Starfield looks to share a lot of characteristics with 2016’s sci-fi survival game No Man’s Sky (for better or worse), with both offering massive procedurally generated universes to explore through interstellar travel. But Bethesda’s upcoming space-based RPG will be missing one key feature of Hello Games’ slow-burning success: seamless starship piloting.
After revealing the first in-game footage of Starfield at the Xbox and Bethesda Showcase, studio director Todd Howard spoke to IGN (opens in new tab) about the game. During the discussion, Howard said the team has tried to implement many of the ideas requested for the game, but the ability to seamlessly fly a starship from a planet’s surface into space was left on the cutting-room floor.
"People have asked, ‘Can you fly the ship straight down to the planet?’” Howard said. “No. We decided early in the project that the on-surface is one reality, and then when you’re in space it’s another reality."
He went on to explain that the development time required to create such a feature wasn’t justified. Dropping it allowed the team to focus its resources on other aspects of the game.
"If you try to really spend a lot of time engineering the in-between, like that segue, you’re just spending a lot of time [on something] that’s really just not that important to the player," Howard said.
"So, let’s make sure it’s awesome when you’re on the surface and awesome when you’re in space, and those realities look and play as good as they can be."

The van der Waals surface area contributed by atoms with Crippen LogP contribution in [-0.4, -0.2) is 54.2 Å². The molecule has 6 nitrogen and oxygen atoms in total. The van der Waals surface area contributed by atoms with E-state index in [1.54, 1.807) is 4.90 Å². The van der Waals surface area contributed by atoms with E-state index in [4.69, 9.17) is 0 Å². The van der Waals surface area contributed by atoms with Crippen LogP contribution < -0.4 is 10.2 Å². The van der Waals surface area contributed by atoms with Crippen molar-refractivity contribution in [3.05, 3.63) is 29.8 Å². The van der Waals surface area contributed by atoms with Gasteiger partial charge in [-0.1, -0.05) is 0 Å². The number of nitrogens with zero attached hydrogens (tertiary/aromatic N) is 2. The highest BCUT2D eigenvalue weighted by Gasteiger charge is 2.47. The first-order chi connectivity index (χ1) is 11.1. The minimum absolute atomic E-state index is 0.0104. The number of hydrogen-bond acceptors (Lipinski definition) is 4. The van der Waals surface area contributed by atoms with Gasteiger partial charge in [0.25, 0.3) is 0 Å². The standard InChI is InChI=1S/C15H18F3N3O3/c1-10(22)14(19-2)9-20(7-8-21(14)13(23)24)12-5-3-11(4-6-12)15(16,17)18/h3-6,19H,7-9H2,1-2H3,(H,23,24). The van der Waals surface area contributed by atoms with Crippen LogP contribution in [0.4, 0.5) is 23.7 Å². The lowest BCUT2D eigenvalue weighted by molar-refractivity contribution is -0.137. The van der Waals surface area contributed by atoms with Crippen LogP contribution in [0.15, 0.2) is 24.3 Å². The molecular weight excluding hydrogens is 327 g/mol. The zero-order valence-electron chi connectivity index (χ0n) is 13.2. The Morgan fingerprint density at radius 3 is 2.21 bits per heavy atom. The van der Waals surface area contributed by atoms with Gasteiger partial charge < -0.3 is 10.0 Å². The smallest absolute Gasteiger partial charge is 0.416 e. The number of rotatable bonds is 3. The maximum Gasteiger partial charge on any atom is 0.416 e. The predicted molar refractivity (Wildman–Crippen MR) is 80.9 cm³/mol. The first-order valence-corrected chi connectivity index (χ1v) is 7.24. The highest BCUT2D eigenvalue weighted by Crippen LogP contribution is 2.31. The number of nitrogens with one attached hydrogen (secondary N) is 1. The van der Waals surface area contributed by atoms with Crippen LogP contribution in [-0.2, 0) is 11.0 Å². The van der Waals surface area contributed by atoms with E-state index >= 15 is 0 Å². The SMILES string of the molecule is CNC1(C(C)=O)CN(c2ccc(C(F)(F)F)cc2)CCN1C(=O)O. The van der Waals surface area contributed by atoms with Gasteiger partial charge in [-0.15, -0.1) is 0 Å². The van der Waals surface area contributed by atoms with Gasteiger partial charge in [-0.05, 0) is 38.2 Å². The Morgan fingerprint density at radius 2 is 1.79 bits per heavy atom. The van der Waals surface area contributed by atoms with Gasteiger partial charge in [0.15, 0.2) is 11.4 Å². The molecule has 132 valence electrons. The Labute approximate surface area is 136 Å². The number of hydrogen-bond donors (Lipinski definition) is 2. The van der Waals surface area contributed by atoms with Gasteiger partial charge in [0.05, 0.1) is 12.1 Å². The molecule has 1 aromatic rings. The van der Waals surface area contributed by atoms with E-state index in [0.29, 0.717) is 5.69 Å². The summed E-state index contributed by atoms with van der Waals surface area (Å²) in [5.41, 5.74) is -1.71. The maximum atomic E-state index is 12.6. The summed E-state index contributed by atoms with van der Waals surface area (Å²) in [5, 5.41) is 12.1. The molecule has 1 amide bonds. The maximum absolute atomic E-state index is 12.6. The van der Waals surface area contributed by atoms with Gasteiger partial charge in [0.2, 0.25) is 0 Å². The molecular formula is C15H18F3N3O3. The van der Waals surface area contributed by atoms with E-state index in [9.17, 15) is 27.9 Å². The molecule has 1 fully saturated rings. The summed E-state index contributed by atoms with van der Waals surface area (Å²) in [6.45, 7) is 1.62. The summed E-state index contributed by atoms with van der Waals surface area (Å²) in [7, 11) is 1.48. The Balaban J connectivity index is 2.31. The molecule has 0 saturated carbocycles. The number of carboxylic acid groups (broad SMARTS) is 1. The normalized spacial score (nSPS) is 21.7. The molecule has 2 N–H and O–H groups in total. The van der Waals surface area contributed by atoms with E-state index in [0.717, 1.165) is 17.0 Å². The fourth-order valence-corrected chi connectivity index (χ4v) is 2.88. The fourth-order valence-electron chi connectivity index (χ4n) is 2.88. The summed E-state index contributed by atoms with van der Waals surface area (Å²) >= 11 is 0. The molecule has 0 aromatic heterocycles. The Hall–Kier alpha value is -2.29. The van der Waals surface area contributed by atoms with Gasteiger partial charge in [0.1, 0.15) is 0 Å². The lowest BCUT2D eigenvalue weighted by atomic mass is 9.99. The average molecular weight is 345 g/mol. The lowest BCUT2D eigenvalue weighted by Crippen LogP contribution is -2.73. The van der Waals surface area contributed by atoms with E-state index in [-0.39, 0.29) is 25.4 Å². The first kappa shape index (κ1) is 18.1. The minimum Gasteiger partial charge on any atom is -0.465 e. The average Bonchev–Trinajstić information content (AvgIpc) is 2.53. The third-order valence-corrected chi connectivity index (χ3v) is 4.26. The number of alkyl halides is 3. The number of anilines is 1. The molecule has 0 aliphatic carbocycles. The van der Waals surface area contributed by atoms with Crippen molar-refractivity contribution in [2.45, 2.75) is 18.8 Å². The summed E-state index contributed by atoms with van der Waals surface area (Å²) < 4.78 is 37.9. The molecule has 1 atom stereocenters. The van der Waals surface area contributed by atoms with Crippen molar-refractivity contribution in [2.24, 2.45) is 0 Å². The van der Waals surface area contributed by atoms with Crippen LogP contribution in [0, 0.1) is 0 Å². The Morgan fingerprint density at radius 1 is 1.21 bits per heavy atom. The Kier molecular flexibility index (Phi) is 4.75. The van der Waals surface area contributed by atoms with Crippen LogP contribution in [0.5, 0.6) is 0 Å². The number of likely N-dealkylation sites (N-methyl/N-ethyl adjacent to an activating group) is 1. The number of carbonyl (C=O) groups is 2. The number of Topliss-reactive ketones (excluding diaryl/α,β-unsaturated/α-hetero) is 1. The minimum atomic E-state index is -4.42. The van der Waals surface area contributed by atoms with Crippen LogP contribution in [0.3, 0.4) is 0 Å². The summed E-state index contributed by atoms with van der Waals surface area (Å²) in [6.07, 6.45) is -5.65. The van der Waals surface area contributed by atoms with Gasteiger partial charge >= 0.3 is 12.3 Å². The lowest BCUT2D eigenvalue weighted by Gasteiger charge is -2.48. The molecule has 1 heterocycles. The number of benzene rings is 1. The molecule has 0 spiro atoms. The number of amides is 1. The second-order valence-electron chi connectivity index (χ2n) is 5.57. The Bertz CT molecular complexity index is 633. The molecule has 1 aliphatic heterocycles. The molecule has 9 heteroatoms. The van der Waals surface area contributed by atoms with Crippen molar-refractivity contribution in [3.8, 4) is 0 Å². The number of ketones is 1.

That Starfield won't allow you to hop into a spaceship and manually take off into the final frontier will be disappointing to some fans. There was hope the game would match the scope of other spacefaring adventure games released in recent years.
No Man’s Sky, in particular, has received much praise for immersing the player in its wide universe by minimizing gameplay interruptions. When you come across a planet in the belly of space, you’re able to pilot your ship through its atmosphere, before coasting above its surface and initiating a landing procedure to drift downwards. No cutscenes or loading screens; the player keeps full control.
How spaceship landing will play out in Starfield remains to be seen. Howard didn’t specify whether it'd be an on-rails system, if there were any landing maneuvers you’d need to control, or if it’s taken entirely out of your hands, as the game simply switches to the planetside view through a loading screen.
Starship piloting won’t be entirely absent from the game, however. The gameplay clip (opens in new tab) released during the Summer Game Fest showed off Starfield’s spaceship dogfighting, which lets you blast enemy vessels as you career around the great expanse.
Elsewhere in the interview, Howard gave an update on Fallout 5.